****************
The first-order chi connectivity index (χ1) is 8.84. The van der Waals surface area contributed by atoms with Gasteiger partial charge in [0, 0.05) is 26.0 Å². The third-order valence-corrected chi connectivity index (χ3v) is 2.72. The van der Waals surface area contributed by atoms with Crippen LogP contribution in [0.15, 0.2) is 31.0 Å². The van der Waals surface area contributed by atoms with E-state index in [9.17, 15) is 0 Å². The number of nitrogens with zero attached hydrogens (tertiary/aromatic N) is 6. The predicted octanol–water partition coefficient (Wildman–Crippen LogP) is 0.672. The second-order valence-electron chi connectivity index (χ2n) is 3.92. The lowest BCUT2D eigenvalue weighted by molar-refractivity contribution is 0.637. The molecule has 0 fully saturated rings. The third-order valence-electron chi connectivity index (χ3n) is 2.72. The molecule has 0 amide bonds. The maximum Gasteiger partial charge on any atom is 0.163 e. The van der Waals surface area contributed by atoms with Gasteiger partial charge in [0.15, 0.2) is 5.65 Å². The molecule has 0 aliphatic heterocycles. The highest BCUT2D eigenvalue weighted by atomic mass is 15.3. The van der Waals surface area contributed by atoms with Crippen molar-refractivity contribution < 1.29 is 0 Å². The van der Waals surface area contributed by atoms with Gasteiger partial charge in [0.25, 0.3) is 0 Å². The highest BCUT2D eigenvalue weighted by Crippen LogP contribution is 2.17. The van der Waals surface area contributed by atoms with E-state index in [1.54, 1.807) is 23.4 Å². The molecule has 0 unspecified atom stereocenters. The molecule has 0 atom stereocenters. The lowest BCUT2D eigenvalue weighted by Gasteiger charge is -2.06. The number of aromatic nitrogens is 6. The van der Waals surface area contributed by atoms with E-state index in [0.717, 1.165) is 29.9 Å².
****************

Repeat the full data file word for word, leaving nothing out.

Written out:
The first-order chi connectivity index (χ1) is 8.84. The van der Waals surface area contributed by atoms with Gasteiger partial charge in [0, 0.05) is 26.0 Å². The third-order valence-corrected chi connectivity index (χ3v) is 2.72. The van der Waals surface area contributed by atoms with Crippen LogP contribution in [0.15, 0.2) is 31.0 Å². The van der Waals surface area contributed by atoms with E-state index in [9.17, 15) is 0 Å². The number of nitrogens with zero attached hydrogens (tertiary/aromatic N) is 6. The predicted octanol–water partition coefficient (Wildman–Crippen LogP) is 0.672. The second-order valence-electron chi connectivity index (χ2n) is 3.92. The lowest BCUT2D eigenvalue weighted by molar-refractivity contribution is 0.637. The molecule has 0 fully saturated rings. The third-order valence-electron chi connectivity index (χ3n) is 2.72. The molecule has 0 amide bonds. The maximum Gasteiger partial charge on any atom is 0.163 e. The van der Waals surface area contributed by atoms with Gasteiger partial charge in [0.15, 0.2) is 5.65 Å². The molecule has 0 aliphatic heterocycles. The highest BCUT2D eigenvalue weighted by atomic mass is 15.3. The van der Waals surface area contributed by atoms with Crippen molar-refractivity contribution < 1.29 is 0 Å². The van der Waals surface area contributed by atoms with Gasteiger partial charge in [0.25, 0.3) is 0 Å². The highest BCUT2D eigenvalue weighted by Crippen LogP contribution is 2.17. The van der Waals surface area contributed by atoms with E-state index in [1.54, 1.807) is 23.4 Å². The molecule has 0 unspecified atom stereocenters. The molecule has 0 atom stereocenters. The lowest BCUT2D eigenvalue weighted by Gasteiger charge is -2.06. The number of aromatic nitrogens is 6. The van der Waals surface area contributed by atoms with E-state index in [0.717, 1.165) is 29.9 Å².